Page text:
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Fire destroys buildings, home in New Harmony

At least 11 structures burn in New Harmony

NEW HARMONY, Washington County — Calling it an "all hands on deck" situation, Gov. Gary Herbert said firefighting resources from all over the state and the Mountain West, including a couple of hundred Type 1 wildfire crews, will be on hand today to battle an out-of-control wildfire that destroyed nearly a dozen structures in the town of New Harmony over the weekend.

At least 11 buildings, including a primary residence estimated by neighbors to be worth between $500,000 to $1 million, a guest cabin, a secondary home and at least eight outbuildings (including barns and sheds) had been destroyed by the fire as of Sunday evening.

The good news, however, is there were no injuries.

Also Sunday, the National Forest Service issued an apology to the residents of New Harmony and the governor promised to find ways to prevent a similar situation from happening again.

"I'm very sorry to the community of New Harmony for their losses," said Bevan Killpack, Pine Valley District ranger for the Dixie National Forest.

Many New Harmony residents, however, were angry at the Forest Service on Sunday, saying the fire should have been put out long ago, when it was small and manageable. Some of those residents expressed their frustrations Sunday night at a town hall meeting with Forest Service officials.

Others, who were evacuated, gathered at a convenience store just off I-15 at the New Harmony exit and watched in anger as the mountainside around their homes burned.

"I'm upset. I'm very upset," said Don Ondrisko, who left Thursday night to visit his other cabin in another area, only to be denied access to his New Harmony home when he returned. "They thought (the fire) was doing more good than bad (in its initial stages), and now look at what you got. Somebody made a big mistake. All this could have been avoided."

Just last Wednesday, a town meeting was held with officials from the Forest Service. Many residents voiced their opinions during that meeting that they wanted the effort to put out the fire stepped up. At least one longtime resident even predicted the fire would grow out of control if they didn't, said Teresa Larsen, who owns a house with her husband and children in New Harmony.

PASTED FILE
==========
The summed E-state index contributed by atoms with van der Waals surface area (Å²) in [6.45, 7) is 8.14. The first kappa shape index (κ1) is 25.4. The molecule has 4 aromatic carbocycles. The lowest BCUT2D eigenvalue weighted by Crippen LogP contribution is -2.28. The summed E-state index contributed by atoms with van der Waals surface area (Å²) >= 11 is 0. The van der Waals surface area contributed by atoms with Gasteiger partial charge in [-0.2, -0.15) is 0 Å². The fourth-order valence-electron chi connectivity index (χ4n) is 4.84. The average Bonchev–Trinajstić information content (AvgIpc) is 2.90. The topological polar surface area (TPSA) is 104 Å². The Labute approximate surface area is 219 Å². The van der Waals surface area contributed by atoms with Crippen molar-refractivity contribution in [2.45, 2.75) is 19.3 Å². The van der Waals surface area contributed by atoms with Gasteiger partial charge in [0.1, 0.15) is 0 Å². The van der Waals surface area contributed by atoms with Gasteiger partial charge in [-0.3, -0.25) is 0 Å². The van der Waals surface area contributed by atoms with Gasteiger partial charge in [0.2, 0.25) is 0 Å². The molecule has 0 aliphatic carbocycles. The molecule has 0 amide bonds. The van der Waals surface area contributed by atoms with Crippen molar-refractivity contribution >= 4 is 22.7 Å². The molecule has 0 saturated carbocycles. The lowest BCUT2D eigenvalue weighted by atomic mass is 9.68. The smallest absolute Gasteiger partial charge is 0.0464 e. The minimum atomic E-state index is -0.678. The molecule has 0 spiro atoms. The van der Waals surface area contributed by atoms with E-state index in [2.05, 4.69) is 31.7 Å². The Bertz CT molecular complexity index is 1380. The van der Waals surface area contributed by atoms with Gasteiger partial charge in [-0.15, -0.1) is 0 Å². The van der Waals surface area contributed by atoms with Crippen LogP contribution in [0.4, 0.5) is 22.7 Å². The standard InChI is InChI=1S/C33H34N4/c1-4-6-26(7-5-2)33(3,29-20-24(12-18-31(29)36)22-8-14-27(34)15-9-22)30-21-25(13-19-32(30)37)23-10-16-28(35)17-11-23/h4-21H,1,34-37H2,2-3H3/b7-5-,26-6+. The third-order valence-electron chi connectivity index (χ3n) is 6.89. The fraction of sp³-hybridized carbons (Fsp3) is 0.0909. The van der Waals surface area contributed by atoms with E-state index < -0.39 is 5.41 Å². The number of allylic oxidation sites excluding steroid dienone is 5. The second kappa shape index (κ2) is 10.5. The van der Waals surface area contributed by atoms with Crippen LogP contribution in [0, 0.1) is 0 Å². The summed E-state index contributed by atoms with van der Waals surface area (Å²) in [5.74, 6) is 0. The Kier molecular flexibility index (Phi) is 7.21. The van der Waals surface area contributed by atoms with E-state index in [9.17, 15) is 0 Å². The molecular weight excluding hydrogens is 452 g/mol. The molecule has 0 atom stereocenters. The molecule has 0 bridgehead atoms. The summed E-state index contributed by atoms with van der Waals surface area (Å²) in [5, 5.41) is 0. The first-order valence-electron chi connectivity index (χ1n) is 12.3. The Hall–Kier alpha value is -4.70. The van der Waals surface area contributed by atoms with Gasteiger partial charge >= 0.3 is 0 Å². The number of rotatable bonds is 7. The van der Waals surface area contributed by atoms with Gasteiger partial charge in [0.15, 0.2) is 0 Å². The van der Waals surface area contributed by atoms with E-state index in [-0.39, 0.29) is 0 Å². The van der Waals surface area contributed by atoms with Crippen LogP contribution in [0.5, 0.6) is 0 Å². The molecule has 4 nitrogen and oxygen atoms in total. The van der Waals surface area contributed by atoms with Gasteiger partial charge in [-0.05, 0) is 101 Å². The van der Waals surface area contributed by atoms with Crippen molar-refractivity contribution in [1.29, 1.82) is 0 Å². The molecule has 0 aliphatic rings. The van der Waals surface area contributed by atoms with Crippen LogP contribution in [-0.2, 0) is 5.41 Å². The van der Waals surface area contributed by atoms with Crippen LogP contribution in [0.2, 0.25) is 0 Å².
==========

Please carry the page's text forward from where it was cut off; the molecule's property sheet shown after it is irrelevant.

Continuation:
"It's a shame. It didn't have to happen," she said. "It's just sad. The town has been begging, 'Get this thing out.' It just didn't have to happen," she said. "They had so many chances when it was so small."

Still others felt someone simply made a "severe miscalculation" on managing the fire.

But the both the Forest Service and the state said that because of the way the laws are written on fighting fires on federal land, it's doubtful they would have done anything differently.

Herbert took a helicopter tour of the area Sunday afternoon.

"I guess what we learn from this is Mother Nature is still in charge," Herbert said.

The Mill Flat fire was started by a lightning strike on July 25. Because of the law, the naturally sparked fire was the only way crews could get rid of the thick dead brush that had accumulated from a beetle infestation. Crews had been keeping a close eye on the fire, which Forest Service officials said was doing its job of not only getting rid of dangerous dry brush but also making way for aspen to grow.